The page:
New York (CNN) -- October has a long history of scaring Wall Street, and this week's market action is serving a particular dose of terror for traders.
Markets fell sharply on Tuesday. The Dow lost 454 points, or 1.3%, posting its biggest drop since March and turning negative for 2023.
CNN's Fear and Greed Index, which tracks seven market indicators, sank to an "Extreme Fear" reading of 14, marking the index's lowest level since October last year.
And with bank earnings reports starting Friday the 13th and the Federal Reserve's upcoming monetary policy meeting on Halloween, this spooky season may be long for markets.
Here's why investors are scared:
Rates and the Federal Reserve: Rebounding in corporate debt sales and rising bond yields have pushed stocks lower. Stocks typically suffer when government bond yields are high, as it means investors can earn high returns on lower-risk assets.
Meanwhile, better-than-expected employment data has exacerbated anxiety that the Federal Reserve will decide to keep interest rates high for longer. Mortgage rates are approaching 8 percent after hitting their highest level since 2000 last week. High interest rates tend to erode corporate profits and drag down the value of stocks.
Government dysfunction: Volatility is compounded by chaos in the U.S. Congress. Markets continue to reeling from the federal government shutdown, which was narrowly averted last weekend, over the fiscal budget. And on Tuesday, House Republicans voted to impeach President Kevin McCarthy for working with Democrats to prevent the shutdown.
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"The news coming out of the House of Representatives once again highlights the difficult political context in which these issues are addressed," said Michael Reinking, director of research at the New York Stock Exchange.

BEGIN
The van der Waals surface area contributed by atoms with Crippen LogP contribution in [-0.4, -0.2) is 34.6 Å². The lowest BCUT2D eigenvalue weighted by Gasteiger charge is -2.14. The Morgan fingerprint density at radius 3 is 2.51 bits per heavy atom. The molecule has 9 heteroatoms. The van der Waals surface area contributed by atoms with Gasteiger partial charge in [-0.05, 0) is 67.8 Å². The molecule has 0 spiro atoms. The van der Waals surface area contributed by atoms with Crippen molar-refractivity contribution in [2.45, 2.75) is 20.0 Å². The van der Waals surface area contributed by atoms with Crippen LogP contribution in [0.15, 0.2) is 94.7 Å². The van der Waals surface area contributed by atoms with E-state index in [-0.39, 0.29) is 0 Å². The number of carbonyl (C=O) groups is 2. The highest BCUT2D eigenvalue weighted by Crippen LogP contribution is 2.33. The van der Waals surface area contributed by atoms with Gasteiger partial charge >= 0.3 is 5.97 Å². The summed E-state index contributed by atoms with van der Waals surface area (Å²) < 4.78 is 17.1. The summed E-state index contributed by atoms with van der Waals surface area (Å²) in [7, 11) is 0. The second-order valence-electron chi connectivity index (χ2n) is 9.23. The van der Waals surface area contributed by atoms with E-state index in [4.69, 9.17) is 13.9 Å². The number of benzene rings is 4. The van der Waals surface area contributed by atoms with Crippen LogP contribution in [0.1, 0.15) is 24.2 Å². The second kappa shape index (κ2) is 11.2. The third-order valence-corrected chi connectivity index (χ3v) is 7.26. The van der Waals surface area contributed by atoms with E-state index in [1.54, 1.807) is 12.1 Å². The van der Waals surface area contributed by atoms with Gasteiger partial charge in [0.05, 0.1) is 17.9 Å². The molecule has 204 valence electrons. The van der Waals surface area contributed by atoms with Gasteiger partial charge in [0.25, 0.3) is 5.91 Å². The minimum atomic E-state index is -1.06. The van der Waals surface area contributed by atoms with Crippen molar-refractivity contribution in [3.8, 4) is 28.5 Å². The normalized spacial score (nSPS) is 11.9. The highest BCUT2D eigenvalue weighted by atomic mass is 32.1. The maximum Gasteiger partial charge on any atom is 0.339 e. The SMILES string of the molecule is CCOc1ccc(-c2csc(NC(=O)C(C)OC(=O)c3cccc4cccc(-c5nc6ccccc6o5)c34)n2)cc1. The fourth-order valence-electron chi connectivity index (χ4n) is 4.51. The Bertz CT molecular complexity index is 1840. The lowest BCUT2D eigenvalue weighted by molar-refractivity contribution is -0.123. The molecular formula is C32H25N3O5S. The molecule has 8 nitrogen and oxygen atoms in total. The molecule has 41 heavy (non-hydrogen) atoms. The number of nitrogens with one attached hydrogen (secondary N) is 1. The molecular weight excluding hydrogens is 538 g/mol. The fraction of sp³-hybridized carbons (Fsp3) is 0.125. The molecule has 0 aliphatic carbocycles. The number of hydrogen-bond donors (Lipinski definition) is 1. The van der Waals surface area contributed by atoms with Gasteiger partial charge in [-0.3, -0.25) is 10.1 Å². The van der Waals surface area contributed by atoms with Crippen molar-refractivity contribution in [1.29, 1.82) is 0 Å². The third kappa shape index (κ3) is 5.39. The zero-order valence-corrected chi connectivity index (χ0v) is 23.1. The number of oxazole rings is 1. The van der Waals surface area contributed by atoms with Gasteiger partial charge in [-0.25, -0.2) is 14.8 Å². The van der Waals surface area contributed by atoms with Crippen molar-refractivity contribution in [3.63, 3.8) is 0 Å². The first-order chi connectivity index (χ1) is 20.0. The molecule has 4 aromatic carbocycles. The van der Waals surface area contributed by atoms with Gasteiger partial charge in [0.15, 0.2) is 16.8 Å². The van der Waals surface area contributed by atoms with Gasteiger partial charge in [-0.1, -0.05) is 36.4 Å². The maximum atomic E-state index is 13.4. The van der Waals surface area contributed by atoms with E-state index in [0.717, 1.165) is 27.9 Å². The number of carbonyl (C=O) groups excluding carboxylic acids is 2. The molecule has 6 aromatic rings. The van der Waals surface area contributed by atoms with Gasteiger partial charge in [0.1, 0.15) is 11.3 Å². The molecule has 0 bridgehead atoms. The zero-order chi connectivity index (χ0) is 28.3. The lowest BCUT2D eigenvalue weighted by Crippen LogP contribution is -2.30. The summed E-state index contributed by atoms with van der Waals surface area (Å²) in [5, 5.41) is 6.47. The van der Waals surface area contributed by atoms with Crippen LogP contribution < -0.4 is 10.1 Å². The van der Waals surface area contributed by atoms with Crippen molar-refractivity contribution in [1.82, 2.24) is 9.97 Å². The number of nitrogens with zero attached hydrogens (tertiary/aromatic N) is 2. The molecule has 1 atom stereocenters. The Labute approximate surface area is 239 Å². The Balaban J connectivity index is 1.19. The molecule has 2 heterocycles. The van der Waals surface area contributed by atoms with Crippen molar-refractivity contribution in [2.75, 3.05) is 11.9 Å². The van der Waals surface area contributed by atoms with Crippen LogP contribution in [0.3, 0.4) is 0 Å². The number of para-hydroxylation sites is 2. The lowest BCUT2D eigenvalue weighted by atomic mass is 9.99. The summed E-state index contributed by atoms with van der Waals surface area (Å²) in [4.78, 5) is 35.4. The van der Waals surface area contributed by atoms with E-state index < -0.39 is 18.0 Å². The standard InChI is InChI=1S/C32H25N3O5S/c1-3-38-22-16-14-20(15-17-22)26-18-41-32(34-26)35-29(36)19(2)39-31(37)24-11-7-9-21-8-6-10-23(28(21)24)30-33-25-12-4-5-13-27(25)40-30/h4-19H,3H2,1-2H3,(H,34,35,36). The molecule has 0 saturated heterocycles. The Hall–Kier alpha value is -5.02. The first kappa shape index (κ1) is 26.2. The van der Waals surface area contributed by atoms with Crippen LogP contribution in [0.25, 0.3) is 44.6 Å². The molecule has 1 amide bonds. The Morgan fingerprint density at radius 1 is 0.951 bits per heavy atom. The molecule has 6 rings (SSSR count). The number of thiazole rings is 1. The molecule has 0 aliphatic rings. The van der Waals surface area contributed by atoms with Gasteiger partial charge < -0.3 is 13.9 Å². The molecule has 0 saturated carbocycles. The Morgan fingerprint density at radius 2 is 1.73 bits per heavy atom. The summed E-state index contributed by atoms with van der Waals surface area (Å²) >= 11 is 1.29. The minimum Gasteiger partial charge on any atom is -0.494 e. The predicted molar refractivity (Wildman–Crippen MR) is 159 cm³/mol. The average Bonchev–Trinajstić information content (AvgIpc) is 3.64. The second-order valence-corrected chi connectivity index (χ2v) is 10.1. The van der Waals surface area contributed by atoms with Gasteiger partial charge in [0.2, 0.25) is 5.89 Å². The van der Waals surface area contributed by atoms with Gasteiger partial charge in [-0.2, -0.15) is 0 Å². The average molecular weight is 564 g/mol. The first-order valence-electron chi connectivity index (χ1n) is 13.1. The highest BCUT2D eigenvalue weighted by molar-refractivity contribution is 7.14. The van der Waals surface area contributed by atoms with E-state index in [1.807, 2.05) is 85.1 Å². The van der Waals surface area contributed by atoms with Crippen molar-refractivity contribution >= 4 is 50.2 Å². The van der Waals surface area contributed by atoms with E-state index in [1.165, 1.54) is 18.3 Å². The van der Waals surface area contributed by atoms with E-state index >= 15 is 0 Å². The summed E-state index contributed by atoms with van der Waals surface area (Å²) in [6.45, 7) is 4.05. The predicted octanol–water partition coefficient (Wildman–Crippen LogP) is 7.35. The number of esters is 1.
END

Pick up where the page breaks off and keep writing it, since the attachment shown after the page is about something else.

Moody's, the only major credit rating firm to maintain a perfect U.S. rating, has warned that a government shutdown would be "credit negative" for the United States. Further political turmoil could also trigger a downgrade.
In addition, some 43 million Americans will face their first student loan bill since 2020 next week, which could hamper consumer spending.
Geopolitical risks remain elevated as Russia's war on Ukraine continues and US-China relations remain tense. Oil prices, meanwhile, remain near their highest level in more than a year.
But while the problems are piling up, some analysts still think this drop is mainly due to seasonality.
The "October effect": several historic stock market crashes have haunted the autumn month. Black Tuesday, the 1929 market crash that led to the Great Depression, Black Monday 1987 and the beginnings of the 2008 financial crisis took place in October.
October also marks the end of the fiscal year for many U.S. mutual funds. This sometimes results in what's known as "window makeup," in which fund managers sell low-yielding securities and buy better-performing alternatives to improve the appearance of their portfolios.
These events have led investors to fear the damn "October effect", a supposed downward trend of the stock market throughout the month. The statistical evidence doesn't entirely support the phenomenon, but the level of superstitious caution on Wall Street is real.
This can create a self-fulfilling prophecy. As investors become wary of the effect, their increased caution or willingness to sell at the first sign of volatility could lead to declines.
Although October has witnessed sharp declines at times, it has also witnessed significant market recoveries and gains. In the long run, October's results, when averaged, are not as dire as its reputation might suggest.
No particular month can be considered the worst.
As Mark Twain wrote in 1894, "October. It is one of the peculiarly dangerous months to speculate in stocks," adding that "the others are July, January, September, April, November, May, March, June, December, August and February."